Reset 12: Disciples Steward (Part 1)

How do you think of money?  Is it good or bad?  Is it a blessing or not?  Is it to be enjoyed?  Is it OK to be wealthy?  Or do you sometimes feel embarrassed or guilty about having more than enough?  What is enough?  Is it OK to aspire to a promotion and the pay increase that brings or not?  How different should we be as disciples in terms of what we have and what we do with our money?  And what about our giving?  Should we and if so how much and who too?

Timothy is Paul’s trouble shooter, sent to the church in Ephesus to combat false teachers(1v3).  He’s to expose the false teaching, teach the truth and firmly establish the church with leaders who know and will keep on teaching the truth.  Applying the gospel to every area of life; church, leadership, men and women, care for widows, elders, slaves and money.

Wealth is one of the things we’re squeamish about.  We don’t talk about it.  You never ask someone how much they earn, though you may google it when you get home.  You never ask someone about their budget and if you have to it feels intrusive and awkward.  But 1 Timothy shows us how dangerous it is not to apply the gospel to money and wealth.  Disciples are called to follow Jesus and Jesus often taught about money and how following him transforms our think about and use of money.  And false teachers and the world aren’t shy in teaching people about money and it’s uses.  So Timothy must teach about the implications of the gospel for wealth and riches.  And so must we.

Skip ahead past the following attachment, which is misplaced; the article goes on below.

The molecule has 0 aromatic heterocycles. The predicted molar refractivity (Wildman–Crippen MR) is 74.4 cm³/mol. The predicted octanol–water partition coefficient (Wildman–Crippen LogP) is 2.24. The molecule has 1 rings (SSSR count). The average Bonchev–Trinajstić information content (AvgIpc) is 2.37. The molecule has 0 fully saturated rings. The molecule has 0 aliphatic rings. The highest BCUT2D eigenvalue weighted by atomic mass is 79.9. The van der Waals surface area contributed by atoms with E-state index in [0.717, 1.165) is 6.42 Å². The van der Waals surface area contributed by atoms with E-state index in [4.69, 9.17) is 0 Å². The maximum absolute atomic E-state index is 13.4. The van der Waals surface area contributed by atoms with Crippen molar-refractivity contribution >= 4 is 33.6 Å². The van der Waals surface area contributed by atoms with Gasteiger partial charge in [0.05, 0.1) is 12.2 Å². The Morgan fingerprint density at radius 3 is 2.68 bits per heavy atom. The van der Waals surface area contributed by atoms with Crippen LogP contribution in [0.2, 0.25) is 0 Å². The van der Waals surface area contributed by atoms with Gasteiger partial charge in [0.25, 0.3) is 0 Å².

It matters that we’re clear on this because false teaching is as prevalent today as it was in Ephesus.  The prosperity gospel is only a click of the remote or a twiddle of the tuner away.  Some of the most popular teachers on YouTube or in print pedal a prosperity gospel.  The belief that money in the bank, a healthy body, a thriving family, happiness and wellbeing are always God’s will for his people.  And that having enough faith, living by it, giving to church and mission are a means to increasing those things.  That prayer is a way to encourage God to give us the greater prosperity he’s just waiting for us to realise and believe should be ours.

Do you believe that?  We’re quick to deny that aren’t we?  We don’t believe that, you can’t find that in the Bible if you read it in context.  But what if we’ve just settled for a softer version of that?  

Do you believe that next year life should be a bit more comfortable than this year?  That you ought to get a pay rise every year at least in line with inflation?  What do our prayers reveal about our desires and expectations?  Do we pray for comfort or kingdom?  How do we react when suffering hits, is it with surprise, shock, dismay, whys?  What do our prayers reveal about what we really believe God wants for us?

Next week we’re going to look at suffering and discipleship but this week we’re thinking about the disciple and wealth.  How must following Jesus transform our thinking and our spending?

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